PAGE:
On Facebook's role in the election, Mark Zuckerberg says the country should 'go work even harder'

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Illustration by Max Fleishman

At least he still feels 'hopeful.'

If you thought Mark Zuckerberg was going to apologize for Facebook influencing the 2016 election and handing a victory to Donald Trump, you would be mistaken. Despite a new theory that the rise in fake news appearing on Facebook and then going viral influenced would-be voters, Zuckerberg hasn't allowed his company to be blamed.

In a Facebook message he posted on Wednesday, Zuckerberg said progress does not move in a straight line and that the country should “go work even harder.” His status update officially was: “Feeling hopeful.”

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Yet others have had no problems blaming Facebook’s news-gathering operation for helping change people’s minds and possibly turning Hillary Clinton voters into those who pulled the lever for Trump.

The Pew Research Center wrote this week that 20 percent of social media users say “they’ve modified their stance on a social or political issue because of material they saw on social media and 17 percent say social media has helped to change their views about a specific political candidate.”

Pew also reported that Democrats (and, in particular, liberal Democrats) were more likely to say they had changed their views because of something they saw on social media.

And that could have been because many fake stories deriding Democratic nominee Hillary Clinton have gone viral on Facebook.

Facebook VP of Product Management Adam Mosseri, in fact, told Tech Crunch that the company needed to do a better job of filtering out the fake stories:

“We take misinformation on Facebook very seriously,” Mosseri said in a statement. “We value authentic communication, and hear consistently from those who use Facebook that they prefer not to see misinformation. In Newsfeed, we use various signals based on community feedback to determine which posts are likely to contain inaccurate information and reduce their distribution. In Trending, we look at a variety of signals to help make sure the topics being shown are reflective of real-world events, and take additional steps to prevent false or misleading content from appearing. Despite these efforts we understand there’s so much more we need to do, and that is why it’s important that we keep improving our ability to detect misinformation. We’re committed to continuing to work on this issue and improve the experiences on our platform.”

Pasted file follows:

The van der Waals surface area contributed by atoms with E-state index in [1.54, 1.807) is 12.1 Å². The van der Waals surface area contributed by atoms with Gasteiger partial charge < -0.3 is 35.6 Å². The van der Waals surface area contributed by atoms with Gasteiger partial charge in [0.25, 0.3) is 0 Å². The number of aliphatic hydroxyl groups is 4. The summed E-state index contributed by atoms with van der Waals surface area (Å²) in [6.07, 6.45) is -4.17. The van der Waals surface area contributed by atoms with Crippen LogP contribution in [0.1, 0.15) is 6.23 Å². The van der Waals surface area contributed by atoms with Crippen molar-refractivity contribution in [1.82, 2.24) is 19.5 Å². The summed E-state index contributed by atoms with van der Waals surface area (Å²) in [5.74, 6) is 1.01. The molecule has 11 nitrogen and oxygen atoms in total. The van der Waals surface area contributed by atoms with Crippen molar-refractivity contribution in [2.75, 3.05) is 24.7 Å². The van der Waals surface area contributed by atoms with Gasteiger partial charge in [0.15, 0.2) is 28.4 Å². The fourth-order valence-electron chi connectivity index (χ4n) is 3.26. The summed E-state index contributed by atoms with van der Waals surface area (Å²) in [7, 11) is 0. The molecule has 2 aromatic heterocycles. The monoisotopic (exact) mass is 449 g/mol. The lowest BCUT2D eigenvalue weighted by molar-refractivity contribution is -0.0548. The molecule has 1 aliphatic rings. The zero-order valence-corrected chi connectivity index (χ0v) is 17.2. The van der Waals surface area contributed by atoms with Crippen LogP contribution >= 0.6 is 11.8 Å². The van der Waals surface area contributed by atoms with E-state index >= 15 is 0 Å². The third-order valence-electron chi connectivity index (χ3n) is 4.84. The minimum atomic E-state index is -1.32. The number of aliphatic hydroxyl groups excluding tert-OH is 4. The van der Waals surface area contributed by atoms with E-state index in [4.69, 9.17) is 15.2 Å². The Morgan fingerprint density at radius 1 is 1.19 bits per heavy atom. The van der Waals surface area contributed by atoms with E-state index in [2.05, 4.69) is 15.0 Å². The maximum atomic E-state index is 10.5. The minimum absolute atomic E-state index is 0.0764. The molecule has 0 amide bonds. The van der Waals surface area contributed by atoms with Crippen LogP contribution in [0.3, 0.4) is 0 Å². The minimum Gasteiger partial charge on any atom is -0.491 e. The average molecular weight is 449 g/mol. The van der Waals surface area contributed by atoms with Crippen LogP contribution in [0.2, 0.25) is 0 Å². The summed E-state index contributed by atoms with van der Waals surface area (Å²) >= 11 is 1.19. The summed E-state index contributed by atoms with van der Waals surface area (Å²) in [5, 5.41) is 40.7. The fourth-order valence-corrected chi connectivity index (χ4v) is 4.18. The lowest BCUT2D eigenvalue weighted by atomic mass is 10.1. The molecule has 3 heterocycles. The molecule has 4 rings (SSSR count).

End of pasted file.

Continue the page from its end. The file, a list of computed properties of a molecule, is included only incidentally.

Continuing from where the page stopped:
During the summer, Facebook changed the way its Newsfeed was curated, leading the Daily Dot’s Aaron Sankin to write a story in July with the headline, “Facebook's new algorithm will help pick the next president.” 

After he and his colleagues were fired so the company could rely completely on an algorithm, a former Facebook part-timer who curated the news told Gizmodo they had been suppressing conservative-leaning websites from appearing in Facebook’s Trending section. Zuckerberg than had to meet with leading conservatives to assure them that Facebook was trying to be objective and that he was trying to give everyone a voice.

But that certainly was not the end to the Newsfeed and Trending problems. Tech Crunch asked Facebook a number of questions—including whether Facebook had a “specific response to Buzzfeed’s investigation of websites in Macedonia being used to generate large numbers of fake news stories that were placed into the Newsfeed?"—but that one-paragraph statement was all Mosseri had to say.

Here’s hoping it’s not the end of Facebook answering questions about its role in providing (and making) the news moving forward.

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Mark Zuckerberg meets with conservatives, says he wants to give everyone a voice
When Gizmodo reported the tale of how the curators of Facebook’s Trending Topics section were suppressing the news from conservatively tinged websites, the social media platform defended itself by claiming it was actually a friend to those on the right.
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